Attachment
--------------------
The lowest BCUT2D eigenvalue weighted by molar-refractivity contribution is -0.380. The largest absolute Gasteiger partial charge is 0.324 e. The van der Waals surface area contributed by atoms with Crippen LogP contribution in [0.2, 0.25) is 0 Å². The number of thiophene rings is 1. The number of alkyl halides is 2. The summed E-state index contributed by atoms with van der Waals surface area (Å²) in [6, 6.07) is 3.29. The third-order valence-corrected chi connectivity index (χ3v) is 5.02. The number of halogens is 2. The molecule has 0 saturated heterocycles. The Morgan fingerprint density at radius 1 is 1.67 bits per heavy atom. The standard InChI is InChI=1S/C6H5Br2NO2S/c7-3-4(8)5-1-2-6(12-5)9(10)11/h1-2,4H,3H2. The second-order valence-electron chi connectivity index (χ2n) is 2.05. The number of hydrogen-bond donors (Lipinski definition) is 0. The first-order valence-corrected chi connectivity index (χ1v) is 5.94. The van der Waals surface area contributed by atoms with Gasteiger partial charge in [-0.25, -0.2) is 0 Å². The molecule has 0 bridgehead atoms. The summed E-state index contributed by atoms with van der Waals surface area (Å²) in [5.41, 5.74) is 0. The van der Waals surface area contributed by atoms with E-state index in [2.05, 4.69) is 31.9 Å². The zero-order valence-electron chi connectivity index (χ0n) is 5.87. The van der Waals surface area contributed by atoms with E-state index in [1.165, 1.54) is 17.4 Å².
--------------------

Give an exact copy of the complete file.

The lowest BCUT2D eigenvalue weighted by molar-refractivity contribution is -0.380. The largest absolute Gasteiger partial charge is 0.324 e. The van der Waals surface area contributed by atoms with Crippen LogP contribution in [0.2, 0.25) is 0 Å². The number of thiophene rings is 1. The number of alkyl halides is 2. The summed E-state index contributed by atoms with van der Waals surface area (Å²) in [6, 6.07) is 3.29. The third-order valence-corrected chi connectivity index (χ3v) is 5.02. The number of halogens is 2. The molecule has 0 saturated heterocycles. The Morgan fingerprint density at radius 1 is 1.67 bits per heavy atom. The standard InChI is InChI=1S/C6H5Br2NO2S/c7-3-4(8)5-1-2-6(12-5)9(10)11/h1-2,4H,3H2. The second-order valence-electron chi connectivity index (χ2n) is 2.05. The number of hydrogen-bond donors (Lipinski definition) is 0. The first-order valence-corrected chi connectivity index (χ1v) is 5.94. The van der Waals surface area contributed by atoms with Gasteiger partial charge in [-0.25, -0.2) is 0 Å². The molecule has 0 bridgehead atoms. The summed E-state index contributed by atoms with van der Waals surface area (Å²) in [5.41, 5.74) is 0. The van der Waals surface area contributed by atoms with E-state index in [2.05, 4.69) is 31.9 Å². The zero-order valence-electron chi connectivity index (χ0n) is 5.87. The van der Waals surface area contributed by atoms with E-state index in [1.165, 1.54) is 17.4 Å².